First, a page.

Permalinks (1)

This is probably the most requested feature from our users; to have user readable (read: rememberable) URLs for their events. We really wanted this too, so we got right on it. For now we generate a slug based on the title of your event. In the unlikely event that your gathering's title is the same as another, we'll just tack on a few random characters on the end to make it unique.

Change My RSVP (2)

Since we do not require users to register with in order to RSVP for an event (or create an event for that matter), we had to think a little bit on how to let users choose to change their RSVP for an event. What we settled on is giving attendees the ability to input the email address they provided with their RSVP, and with the click of a link from a confirmation email, the attendee can choose remove their RSVP from an event. Attendees can also contact their event organizer who has the ability to change event RSVPs as well.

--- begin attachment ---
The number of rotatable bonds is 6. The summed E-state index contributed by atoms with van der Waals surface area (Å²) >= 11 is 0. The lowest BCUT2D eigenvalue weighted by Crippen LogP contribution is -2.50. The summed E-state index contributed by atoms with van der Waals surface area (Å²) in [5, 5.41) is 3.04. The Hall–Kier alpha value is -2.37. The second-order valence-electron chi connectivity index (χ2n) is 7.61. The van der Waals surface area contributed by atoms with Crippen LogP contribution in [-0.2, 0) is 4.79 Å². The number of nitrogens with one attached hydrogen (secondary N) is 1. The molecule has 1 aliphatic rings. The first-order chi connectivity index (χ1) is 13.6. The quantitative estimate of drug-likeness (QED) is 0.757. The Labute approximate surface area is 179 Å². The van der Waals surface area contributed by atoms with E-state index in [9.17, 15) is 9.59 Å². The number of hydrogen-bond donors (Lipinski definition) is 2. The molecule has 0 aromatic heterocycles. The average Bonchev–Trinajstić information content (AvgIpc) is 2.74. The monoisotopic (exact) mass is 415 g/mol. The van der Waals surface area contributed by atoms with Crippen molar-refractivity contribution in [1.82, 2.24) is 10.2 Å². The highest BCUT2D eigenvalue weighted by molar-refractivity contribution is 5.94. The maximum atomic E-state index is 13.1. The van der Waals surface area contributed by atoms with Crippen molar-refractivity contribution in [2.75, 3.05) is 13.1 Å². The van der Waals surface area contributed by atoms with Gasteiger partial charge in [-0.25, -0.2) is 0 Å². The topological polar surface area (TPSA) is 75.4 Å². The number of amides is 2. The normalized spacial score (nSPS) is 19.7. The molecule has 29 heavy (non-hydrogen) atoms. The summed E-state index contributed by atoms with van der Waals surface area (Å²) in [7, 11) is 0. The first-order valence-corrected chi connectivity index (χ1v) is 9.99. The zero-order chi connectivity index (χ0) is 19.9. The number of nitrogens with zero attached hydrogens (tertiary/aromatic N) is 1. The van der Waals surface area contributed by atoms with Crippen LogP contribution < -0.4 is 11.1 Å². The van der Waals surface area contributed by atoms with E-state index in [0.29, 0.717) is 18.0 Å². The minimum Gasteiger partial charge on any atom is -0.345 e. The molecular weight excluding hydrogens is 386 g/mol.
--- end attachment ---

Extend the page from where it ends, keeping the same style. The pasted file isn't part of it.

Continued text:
Export to Calendar (3)

This feature was one that was personally meaningful to us, along with being part of a requested feature. Having an event on our calendars to help coordinate with significant others the user groups we attend is important. Also getting an iCalendar file that we can download with all the information about any event and import into our iCalendar-compatible calendar is extremely helpful. We were able to make light work of this using the iCalendar ruby gem and beauty of how Rails allows you to configure mime-types and renderers.

Limiting RSVPS for an Event (4)

The impetus for was for organizing the ChicagoDB users group and limiting RSVPs is a feature that ChicagoDB needed very early on to help cull the group and make the best use of the space that is available to us. In Chicago, space for user groups is very limited so this seemed like an important feature to get done up front. Also, as a workaround, event organizers are able to "close off" the ability to RSVP by making their RSVP limit be equal to the number of current RSVPs. Very useful.

Remember my Information (5)